[If you cannot see the flash video below, you can click here for a high quality mp4 video.]
Interviewee: Jesse Lawrence, Quake Catcher Network
The Quake Catcher Network
If your computer isn’t busy tonight, maybe it would like to help monitor for earthquakes. That’s the hope of Stanford’s Jesse Lawrence and University of California, Riverside’s Elizabeth Cochran. They developed a way to turn your computer into a seismometer that can report results to their Quake Catcher Network.
They started their network using laptop computers, taking advantage of motion sensors already in many newer laptops. “These sensors measure acceleration,” says Lawrence, adding that they are a safety mechanism. “When your laptop is dropped off of a table it will pull the head off the hard drive to stop it from getting damaged.”
Lawrence and Cochran just give that accelerometer a new job: monitoring for motion from an earthquake. Recently they’ve also found a way to include desktop computers by adding a sensor that plugs into the computer.
People who have an appropriately configured computer and want to join can download software provided by the researchers. Lawrence says users will have a screen-saver where they can see any recent motion.
They use the computer’s Internet address, or IP address to get the approximate location of a computer, but users can make the process more precise by pinpointing their location on an electronic map. If they take their laptop to many locations, they can enter up to five different locations.
Also on ScienCentral
Crowdsourcing Disaster Prediction
The network takes advantage of a distributed computing system that allows many networked computers to work on a problem together. The idea has been used for projects like the Search for Extraterrestrial Intelligence project or to virtually test potential cancer drugs.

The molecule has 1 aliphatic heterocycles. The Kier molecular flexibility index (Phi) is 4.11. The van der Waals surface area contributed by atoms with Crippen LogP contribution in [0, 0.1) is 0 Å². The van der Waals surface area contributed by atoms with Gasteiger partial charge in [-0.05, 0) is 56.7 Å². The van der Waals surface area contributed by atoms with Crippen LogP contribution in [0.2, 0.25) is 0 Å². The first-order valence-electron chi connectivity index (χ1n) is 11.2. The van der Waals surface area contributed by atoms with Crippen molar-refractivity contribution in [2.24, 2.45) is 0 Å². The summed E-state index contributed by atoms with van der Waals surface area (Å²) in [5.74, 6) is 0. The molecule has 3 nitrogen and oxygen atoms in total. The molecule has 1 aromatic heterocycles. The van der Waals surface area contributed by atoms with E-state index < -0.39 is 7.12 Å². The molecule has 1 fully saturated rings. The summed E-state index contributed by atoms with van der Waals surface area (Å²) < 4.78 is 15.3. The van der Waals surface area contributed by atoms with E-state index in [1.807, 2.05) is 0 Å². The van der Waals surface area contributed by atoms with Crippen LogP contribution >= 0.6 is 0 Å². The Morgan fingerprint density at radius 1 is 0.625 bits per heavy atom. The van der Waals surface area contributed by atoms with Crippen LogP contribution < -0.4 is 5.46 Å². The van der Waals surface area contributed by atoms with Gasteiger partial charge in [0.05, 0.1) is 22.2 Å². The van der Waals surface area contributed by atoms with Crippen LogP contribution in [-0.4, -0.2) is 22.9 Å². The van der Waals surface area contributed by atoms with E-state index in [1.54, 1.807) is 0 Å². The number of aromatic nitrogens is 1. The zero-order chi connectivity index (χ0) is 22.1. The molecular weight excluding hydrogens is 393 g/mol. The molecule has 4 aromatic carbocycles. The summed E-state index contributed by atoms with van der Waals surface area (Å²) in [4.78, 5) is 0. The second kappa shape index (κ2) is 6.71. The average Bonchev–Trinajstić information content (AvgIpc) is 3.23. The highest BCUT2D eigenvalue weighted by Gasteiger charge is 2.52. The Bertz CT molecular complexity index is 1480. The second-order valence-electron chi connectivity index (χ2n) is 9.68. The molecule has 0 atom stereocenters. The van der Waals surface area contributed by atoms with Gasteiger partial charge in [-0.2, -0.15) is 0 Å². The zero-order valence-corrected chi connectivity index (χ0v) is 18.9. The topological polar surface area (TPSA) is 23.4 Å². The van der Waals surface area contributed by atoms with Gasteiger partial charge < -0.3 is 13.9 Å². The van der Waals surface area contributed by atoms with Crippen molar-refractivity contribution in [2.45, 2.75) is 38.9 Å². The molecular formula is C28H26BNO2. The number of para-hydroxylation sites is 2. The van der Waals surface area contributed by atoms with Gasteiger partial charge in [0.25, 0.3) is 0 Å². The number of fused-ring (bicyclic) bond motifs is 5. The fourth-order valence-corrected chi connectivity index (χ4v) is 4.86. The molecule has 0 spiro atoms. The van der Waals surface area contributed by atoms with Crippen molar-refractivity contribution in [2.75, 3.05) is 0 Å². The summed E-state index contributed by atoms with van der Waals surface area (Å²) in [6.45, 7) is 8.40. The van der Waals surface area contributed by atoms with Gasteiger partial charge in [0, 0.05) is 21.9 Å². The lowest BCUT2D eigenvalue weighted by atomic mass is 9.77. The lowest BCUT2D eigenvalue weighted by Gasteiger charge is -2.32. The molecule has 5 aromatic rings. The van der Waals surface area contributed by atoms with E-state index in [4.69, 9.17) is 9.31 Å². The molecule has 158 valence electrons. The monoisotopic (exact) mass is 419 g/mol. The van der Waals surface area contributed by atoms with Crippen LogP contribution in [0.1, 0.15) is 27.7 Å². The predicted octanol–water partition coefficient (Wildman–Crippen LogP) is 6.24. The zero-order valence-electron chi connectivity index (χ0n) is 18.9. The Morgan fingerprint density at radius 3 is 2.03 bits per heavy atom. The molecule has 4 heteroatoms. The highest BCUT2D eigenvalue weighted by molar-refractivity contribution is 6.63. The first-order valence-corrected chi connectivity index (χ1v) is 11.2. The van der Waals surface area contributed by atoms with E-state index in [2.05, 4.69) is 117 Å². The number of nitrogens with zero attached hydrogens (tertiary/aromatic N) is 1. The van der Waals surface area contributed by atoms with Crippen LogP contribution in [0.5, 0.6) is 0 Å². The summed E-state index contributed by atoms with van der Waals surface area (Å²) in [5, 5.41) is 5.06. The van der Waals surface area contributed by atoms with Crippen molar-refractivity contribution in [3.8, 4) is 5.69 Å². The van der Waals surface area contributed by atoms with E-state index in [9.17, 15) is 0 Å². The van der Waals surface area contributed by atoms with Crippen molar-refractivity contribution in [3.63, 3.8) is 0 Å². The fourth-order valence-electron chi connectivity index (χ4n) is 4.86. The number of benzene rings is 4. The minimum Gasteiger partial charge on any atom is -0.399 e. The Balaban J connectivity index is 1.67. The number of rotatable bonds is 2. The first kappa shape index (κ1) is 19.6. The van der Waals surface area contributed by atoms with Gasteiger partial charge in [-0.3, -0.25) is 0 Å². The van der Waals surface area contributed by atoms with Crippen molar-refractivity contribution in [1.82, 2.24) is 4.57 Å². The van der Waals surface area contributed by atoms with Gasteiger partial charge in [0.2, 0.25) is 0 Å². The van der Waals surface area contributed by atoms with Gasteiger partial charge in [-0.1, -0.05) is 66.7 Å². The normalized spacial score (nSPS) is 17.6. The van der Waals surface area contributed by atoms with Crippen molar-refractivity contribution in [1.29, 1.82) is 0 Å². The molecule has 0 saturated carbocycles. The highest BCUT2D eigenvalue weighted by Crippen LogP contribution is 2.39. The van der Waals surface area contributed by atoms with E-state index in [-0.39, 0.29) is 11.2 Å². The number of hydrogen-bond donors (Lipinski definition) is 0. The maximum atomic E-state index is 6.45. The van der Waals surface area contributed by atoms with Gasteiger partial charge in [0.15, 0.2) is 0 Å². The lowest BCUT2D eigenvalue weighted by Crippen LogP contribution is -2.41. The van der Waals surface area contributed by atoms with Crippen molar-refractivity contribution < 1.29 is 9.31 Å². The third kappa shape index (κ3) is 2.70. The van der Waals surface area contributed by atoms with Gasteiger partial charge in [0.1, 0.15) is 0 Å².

Although the sensors are not as sensitive as traditional seismometers, Lawrence sees the network as a way to gather a more complete profile of an earthquake from where it begins to where it ends. He says, “To really see how a large earthquake works, we need lots of stations right next to the fault where we can record lots of data, to get the initiation as well as how it slides and terminates. If we don’t have many stations it’s actually much harder to image that rupturing process.”
By having a wide network of sensors that might have stations close to a quake’s epicenter, the researchers hope one day the system could help warn of an earthquake by giving people a few seconds warning to step away from a window or hide under a desk.
An immediate benefit of the Quake Catcher Network, says Lawrence, is as a, “public outreach project.” He says they’re interested in working with schools and other volunteers. He notes that astronomy has gained from the popularity of amateur astronomy and hopes that seismology might make similar gains.
Lawrence says they’re working with teachers and outreach coordinators to get classes wired into the network. He says, “When a student gets to play with an accelerometer … it’s a great learning tool.”
Another possible use of computer seismometers might be in developing countries where traditional seismic monitoring is too expensive for any widespread deployment.
Lawrence and Cochran presented their findings at the Fall Meeting of the American Geophysical Union, San Francisco, 2007, and have an article in press at Seismological Research Letters. The project is funded by Stanford, UC Riverside, and the National Science Foundation.
Elsewhere on the Web:
One-stop-shopping for tons of volunteer computing and grid computing
The Great Southern California ShakeOut
Share Post: | Stumble | Share on Facebook | Tweet This |